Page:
Overall, trade unions in India are finding it difficult to remain relevant in a predominantly neoliberal production regime, which gives priority to ease of doing business rather than safeguarding workers’ interests and rights.
Bleak days ahead
Certain provisions in the Code, like Sections 2(zf) pertaining to definition of strike, 62(1) pertaining to prohibition of strikes and lock-outs and 14(3) pertaining to criteria for recognition as sole bargaining agent have far-reaching impact on the manner of formation, growth and functions of trade unions in the years to come.
The informal sector constitutes the overwhelming part of the labour force where union penetration is already at a low level. Even within organised sectors, trade unions’ bargaining power is increasingly weakening. The Code is expected to further exacerbate this process in the coming days.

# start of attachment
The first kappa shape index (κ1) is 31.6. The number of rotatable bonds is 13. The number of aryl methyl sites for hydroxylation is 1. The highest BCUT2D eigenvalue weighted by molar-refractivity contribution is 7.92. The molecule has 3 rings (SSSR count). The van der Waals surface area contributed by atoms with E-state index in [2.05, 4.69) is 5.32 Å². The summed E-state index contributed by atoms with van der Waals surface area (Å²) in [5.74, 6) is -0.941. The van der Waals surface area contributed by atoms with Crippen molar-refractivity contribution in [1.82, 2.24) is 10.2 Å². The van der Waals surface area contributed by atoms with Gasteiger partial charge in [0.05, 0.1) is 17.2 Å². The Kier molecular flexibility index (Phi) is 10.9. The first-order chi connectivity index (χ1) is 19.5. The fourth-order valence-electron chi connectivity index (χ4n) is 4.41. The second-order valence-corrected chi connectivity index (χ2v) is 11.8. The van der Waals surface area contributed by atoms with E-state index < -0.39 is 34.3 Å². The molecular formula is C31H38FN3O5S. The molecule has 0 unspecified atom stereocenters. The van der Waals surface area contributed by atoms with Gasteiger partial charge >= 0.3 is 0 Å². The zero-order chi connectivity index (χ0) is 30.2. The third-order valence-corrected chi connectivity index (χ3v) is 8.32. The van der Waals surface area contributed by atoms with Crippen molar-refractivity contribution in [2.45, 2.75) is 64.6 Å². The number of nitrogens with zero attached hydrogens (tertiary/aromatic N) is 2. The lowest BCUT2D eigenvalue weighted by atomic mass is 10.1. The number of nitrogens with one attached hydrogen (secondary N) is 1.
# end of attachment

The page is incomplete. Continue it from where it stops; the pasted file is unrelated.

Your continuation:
Views expressed are that of the author and not necessarily that of the organisation he belongs to.
Featured image (representational): A joint trade union rally at New Delhi’s Jantar Mantar, 2017 | Wikimedia Commons
Dr Kingshuk Sarkar is an independent researcher and labour administrator with the Government of West Bengal. He earlier served as a faculty member at the V V Giri National Labour Institute, Noida and the National Institute of Rural Development and Panchayati Raj (NIRD), Hyderabad. He can be contacted at firstname.lastname@example.org.